— Babylonian Talmud, Shabbat 21b

The rabbis use the image of light as a metaphor for the spiritual victory of Jewish survival. Just as the oil burned despite the odds, so the Jewish spirit continued despite oppression. This rabbinic preference for spiritual, rather than military, resistance is underlined by the Haftarah reading for the Shabbat during Hanukkah, which includes the line, “Not by might nor by power but by My spirit, says Adonai of hosts (Zechariah 4:6).” At key moments throughout our history, Jews have debated these two differing approaches to Jewish survival. Many of us know the story of Masada, where Jewish rebels chose suicide over surrender to the Romans. The Talmud relates a tale with another viewpoint, in which Rabbi Yochanan ben Zakkai helps the Roman general Vespasian enter Jerusalem in return for the right to establish an academy in the town of Yavneh, where Judaism will continue and grow. Early Zionists were divided over whether it was necessary to have an independent state and an army or whether it was more important to live on the land peacefully without political or military power. Today many American Jews feel threatened in ways we have not previously experienced or expected. Overt antisemitic rhetoric and violence have forced us to reconsider whether we are as safe as we might have thought. Our immediate impulse may be to look to the sword—police, armed guards, locked and even barricaded buildings—but it is important to ask whether and to what extent physical force can ultimately shield us. Yes, there are deterrent measures we can take but we know that if someone is determined to do us harm they can shoot guards, break doors or windows and eventually reach their target. We also lessen our own lives when we blockade ourselves in. The alternative is an expansion of the spirit, an opening up and reaching out that connects us with other vulnerable communities—Muslims, African-Americans, LGBT people, immigrants—who are also under attack. For centuries, Jews were often isolated within the communities in which they lived but that is no longer true. Hundreds, perhaps a thousand, non-Jews came to the vigil held here in Rochester after the Pittsburgh shootings. We can do the work of resisting and overcoming hate in partnership with others. This year as we kindle our Hanukkah candles, increasing the light each evening, let us consider the ways in which we too can experience the miracle of the holiday—hope and love surviving and growing despite fear and hate. With the ancient rabbis we can affirm the power of the spirit.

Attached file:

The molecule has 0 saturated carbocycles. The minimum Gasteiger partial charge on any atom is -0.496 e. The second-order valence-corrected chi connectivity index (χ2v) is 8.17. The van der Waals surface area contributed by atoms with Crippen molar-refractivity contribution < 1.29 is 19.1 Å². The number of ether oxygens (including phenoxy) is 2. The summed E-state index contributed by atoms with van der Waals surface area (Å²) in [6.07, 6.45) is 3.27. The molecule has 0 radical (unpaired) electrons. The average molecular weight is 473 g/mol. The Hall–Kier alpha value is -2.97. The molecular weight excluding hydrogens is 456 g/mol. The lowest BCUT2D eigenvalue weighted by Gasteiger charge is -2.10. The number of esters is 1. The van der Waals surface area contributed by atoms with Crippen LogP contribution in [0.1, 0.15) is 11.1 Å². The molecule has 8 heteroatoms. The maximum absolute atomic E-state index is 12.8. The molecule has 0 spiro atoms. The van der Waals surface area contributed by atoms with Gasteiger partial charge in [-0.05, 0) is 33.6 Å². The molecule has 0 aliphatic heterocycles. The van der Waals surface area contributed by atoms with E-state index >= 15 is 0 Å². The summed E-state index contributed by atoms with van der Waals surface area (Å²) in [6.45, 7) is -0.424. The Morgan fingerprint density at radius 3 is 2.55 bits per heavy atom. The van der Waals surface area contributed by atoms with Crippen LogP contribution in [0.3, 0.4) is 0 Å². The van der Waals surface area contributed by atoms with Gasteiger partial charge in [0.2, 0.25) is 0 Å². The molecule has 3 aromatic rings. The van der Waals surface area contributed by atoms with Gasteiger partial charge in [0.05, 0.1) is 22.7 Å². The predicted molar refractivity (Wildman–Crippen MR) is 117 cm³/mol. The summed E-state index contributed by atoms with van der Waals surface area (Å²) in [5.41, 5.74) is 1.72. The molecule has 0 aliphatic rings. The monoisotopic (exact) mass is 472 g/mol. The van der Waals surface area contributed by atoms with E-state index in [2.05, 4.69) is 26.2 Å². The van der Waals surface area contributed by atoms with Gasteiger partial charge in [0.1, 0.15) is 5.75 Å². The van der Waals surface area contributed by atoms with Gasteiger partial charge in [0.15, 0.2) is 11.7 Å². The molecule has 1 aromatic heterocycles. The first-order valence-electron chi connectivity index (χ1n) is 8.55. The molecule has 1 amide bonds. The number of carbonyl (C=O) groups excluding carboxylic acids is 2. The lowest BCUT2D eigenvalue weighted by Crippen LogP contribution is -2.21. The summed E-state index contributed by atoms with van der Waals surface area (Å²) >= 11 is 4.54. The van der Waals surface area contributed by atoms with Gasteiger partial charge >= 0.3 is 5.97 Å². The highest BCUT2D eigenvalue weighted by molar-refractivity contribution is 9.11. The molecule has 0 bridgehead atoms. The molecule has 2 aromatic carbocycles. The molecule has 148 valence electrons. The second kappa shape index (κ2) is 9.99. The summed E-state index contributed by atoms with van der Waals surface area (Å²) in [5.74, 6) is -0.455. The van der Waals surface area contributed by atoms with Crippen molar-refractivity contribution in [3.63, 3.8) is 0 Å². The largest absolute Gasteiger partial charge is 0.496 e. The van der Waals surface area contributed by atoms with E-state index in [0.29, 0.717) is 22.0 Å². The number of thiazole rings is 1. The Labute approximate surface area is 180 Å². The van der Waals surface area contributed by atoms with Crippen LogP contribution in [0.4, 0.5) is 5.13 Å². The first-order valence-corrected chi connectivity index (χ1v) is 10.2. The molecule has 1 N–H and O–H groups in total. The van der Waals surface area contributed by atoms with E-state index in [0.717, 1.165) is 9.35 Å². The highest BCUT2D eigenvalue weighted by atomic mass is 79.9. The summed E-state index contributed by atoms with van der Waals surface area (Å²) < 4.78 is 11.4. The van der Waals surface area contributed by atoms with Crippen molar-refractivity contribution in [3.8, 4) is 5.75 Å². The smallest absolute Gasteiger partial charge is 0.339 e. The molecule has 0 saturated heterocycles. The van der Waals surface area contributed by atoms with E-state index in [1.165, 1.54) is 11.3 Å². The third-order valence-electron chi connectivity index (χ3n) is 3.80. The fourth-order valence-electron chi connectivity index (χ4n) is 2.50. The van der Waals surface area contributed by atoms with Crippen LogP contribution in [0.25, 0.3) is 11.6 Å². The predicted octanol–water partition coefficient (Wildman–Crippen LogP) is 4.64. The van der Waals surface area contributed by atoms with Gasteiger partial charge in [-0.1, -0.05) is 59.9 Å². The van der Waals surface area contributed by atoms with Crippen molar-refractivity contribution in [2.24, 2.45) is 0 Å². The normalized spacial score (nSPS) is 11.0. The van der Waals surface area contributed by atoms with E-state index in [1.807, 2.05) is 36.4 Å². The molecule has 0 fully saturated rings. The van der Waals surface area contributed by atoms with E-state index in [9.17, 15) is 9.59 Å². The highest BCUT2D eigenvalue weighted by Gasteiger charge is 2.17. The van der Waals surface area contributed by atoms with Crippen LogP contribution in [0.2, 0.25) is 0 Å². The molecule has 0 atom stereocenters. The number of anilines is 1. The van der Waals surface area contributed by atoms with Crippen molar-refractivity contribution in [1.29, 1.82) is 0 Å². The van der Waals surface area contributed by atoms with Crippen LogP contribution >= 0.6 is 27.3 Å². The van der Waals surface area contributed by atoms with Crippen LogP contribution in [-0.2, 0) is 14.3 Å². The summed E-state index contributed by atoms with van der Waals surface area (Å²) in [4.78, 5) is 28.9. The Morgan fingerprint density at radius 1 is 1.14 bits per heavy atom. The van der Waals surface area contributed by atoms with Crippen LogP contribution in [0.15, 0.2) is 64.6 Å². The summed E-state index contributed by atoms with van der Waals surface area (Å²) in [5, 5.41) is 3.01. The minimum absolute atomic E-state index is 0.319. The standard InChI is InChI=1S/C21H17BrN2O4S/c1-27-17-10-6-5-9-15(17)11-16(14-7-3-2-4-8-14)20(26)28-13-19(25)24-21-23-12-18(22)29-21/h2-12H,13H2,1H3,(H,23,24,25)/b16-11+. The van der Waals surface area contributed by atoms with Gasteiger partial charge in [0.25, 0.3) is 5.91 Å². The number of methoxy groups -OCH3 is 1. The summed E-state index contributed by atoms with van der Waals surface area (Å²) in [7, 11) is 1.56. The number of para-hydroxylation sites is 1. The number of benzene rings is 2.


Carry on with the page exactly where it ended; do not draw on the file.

Rabbi Drorah Setel